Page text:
Inauthenticity can come in a variety of forms. Debra Granik’s Winter’s Bone, which she and Anne Rosellini adapted from a Daniel Woodrell novel, bends over backward to convince us that its portrait of life in an Ozarks community blighted by poverty, drugs and brutality is the documentary truth. But the picture is as phony as a three-dollar bill.
The 1950s and 1960s are often cited as the golden age of television. Those were the days when comedians such as Groucho Marx and writers such as Rod Serling worked in the business. That era produced many programs that still bear rewatching (The Dick Van Dyke Show, for one, and I say this not just because I had a boyhood crush on Mary Tyler Moore).
(after an image by photojournalist Gerald Herbert)
That little tragedian, the dragonfly, wings smeared with earth’s black blood, stands glued to its stem like an orator. It will never leave this soapbox now. Just hangs there spread-eagled, a wee-Jesus on a crucifix of grass. Some undertaker draped its rainbow in a shroud of pitch, shined its tar-ball shoes, closed those onyx eyes for good. It has become an effigy of itself. It wanted to tell us that it died for our sins. But its lips are sealed. This orator without a speech, ne of the meek, so busy inheriting the earth, it never noticed the evil tide bubbling up from earth’s slit jugular, it never saw that drop of gleaming crude on Judas’s lip.
A writer in the Century some years ago recalled in passing the
era when mail was delivered twice a day. He noted, somewhat
whimsically, how that practice ensured at least two hopeful moments in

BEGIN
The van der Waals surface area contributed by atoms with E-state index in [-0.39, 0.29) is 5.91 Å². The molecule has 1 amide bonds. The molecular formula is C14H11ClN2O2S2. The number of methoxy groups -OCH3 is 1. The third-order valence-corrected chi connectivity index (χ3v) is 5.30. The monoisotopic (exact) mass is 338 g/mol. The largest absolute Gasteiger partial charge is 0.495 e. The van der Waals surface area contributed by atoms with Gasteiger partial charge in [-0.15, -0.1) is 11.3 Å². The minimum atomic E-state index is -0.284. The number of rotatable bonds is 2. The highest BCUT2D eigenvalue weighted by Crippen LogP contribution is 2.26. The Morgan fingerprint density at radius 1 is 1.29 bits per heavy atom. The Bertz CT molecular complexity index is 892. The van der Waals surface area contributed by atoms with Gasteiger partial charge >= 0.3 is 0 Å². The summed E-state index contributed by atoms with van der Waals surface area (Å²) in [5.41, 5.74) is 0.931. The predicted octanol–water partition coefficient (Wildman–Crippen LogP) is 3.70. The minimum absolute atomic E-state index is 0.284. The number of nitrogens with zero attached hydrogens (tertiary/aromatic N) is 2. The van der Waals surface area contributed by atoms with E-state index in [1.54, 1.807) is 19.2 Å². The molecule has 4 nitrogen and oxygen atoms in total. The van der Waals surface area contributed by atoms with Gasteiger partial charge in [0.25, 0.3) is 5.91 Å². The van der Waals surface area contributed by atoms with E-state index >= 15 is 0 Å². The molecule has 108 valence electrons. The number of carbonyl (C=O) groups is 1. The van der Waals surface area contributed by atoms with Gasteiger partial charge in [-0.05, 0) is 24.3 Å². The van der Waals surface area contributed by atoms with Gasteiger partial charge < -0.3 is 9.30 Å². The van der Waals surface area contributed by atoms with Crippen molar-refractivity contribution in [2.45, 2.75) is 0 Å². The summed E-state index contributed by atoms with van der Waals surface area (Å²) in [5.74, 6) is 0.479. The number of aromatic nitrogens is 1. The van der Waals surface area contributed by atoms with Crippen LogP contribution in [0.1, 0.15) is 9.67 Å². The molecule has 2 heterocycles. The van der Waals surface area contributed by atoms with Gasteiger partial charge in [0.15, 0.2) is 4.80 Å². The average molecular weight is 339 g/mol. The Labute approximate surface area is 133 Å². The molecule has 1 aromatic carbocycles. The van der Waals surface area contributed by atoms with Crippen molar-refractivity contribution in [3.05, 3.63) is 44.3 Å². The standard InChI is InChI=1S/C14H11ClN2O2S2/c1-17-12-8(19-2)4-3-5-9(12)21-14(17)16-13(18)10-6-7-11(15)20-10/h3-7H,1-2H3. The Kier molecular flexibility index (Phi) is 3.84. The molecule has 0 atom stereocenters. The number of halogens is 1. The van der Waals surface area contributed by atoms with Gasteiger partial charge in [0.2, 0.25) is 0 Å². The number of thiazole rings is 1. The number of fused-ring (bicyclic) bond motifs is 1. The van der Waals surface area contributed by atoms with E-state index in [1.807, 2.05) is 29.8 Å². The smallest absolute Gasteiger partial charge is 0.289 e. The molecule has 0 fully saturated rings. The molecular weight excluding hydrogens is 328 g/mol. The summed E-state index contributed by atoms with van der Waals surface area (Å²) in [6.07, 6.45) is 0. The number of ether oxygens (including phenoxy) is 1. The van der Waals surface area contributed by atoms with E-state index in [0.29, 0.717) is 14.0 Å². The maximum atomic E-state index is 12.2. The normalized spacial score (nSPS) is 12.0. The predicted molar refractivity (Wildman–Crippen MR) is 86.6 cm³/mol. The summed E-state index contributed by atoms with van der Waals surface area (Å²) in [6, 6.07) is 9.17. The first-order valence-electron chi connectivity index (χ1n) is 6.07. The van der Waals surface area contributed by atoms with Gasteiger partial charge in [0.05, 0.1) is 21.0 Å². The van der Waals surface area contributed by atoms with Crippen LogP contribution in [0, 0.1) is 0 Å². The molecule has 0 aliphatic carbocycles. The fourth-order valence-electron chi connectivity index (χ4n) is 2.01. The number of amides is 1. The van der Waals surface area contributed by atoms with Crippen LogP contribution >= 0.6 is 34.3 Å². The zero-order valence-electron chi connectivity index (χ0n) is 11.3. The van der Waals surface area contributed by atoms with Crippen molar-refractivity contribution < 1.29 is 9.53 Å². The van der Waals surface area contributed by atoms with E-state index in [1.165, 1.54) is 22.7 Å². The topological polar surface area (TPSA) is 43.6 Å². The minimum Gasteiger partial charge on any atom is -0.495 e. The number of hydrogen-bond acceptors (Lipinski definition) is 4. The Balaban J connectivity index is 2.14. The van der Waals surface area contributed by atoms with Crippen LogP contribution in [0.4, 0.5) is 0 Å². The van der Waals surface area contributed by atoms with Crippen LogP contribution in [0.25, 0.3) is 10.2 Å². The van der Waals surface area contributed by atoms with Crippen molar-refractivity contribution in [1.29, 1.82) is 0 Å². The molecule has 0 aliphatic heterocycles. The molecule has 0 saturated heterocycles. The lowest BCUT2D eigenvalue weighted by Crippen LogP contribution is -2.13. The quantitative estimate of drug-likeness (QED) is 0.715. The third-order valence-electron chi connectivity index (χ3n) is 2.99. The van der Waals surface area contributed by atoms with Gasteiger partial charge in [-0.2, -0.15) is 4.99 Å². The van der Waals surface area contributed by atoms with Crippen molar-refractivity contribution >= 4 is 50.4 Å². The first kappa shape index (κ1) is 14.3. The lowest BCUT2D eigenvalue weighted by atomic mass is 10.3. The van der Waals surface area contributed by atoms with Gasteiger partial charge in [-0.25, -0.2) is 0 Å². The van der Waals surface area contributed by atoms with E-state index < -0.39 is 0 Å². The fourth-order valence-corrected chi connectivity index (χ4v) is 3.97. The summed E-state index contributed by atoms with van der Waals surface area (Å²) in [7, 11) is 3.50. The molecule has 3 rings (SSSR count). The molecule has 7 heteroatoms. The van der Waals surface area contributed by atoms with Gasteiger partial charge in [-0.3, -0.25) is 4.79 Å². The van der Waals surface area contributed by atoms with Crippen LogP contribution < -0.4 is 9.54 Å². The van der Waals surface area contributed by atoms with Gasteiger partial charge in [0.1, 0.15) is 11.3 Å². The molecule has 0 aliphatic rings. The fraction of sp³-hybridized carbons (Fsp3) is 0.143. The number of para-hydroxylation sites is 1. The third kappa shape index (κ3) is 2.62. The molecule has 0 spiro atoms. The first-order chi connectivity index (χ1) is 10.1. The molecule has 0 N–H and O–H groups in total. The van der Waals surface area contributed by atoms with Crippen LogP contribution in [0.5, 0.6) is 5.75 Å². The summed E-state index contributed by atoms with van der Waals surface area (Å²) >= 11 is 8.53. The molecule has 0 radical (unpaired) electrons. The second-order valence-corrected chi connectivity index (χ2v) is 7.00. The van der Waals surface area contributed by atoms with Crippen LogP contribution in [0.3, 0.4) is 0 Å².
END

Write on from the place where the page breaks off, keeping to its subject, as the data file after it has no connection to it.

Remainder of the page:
So you doubt the whereabouts of God, a quark, everywhere yet nowhere at once. So the hell what? Doubt you the wind, doubt sandstone erosion and trilobite carapace. Let faith in dawn weather slow as feldspar. The sperm whale’s lungs collapse a thousandfold in unfathomable depths, yet bear it, unyielding. You who preach against miracles, go doubt the arctic tern asleep on the wing. Doubt that a father will leave untouched constellations of frost inside his windshield, the breath of his child frozen overnight. Doubt that bodies lose a few grams the moment of death. Doubt that, you who will, doubt that.
Americans now donate five times as many clothes to charity than they did in 1980. The supply of donated clothing outstrips the demand: typically, only 20 percent of donated clothing is sold where it is donated. In 2014, 11 percent of clothing donated to Goodwill ended up in landfills. About 45 percent of all donated clothing is exported to foreign countries by for-profit companies. The glut of used clothing disrupts local economies in developing countries, putting textile workers out of jobs. Bre Cruickshank recommends that clothing donors invest “in timeless styles of better quality,” rather than “refreshing our wardrobe according to seasonal trends” (Not Just a Label, April 9).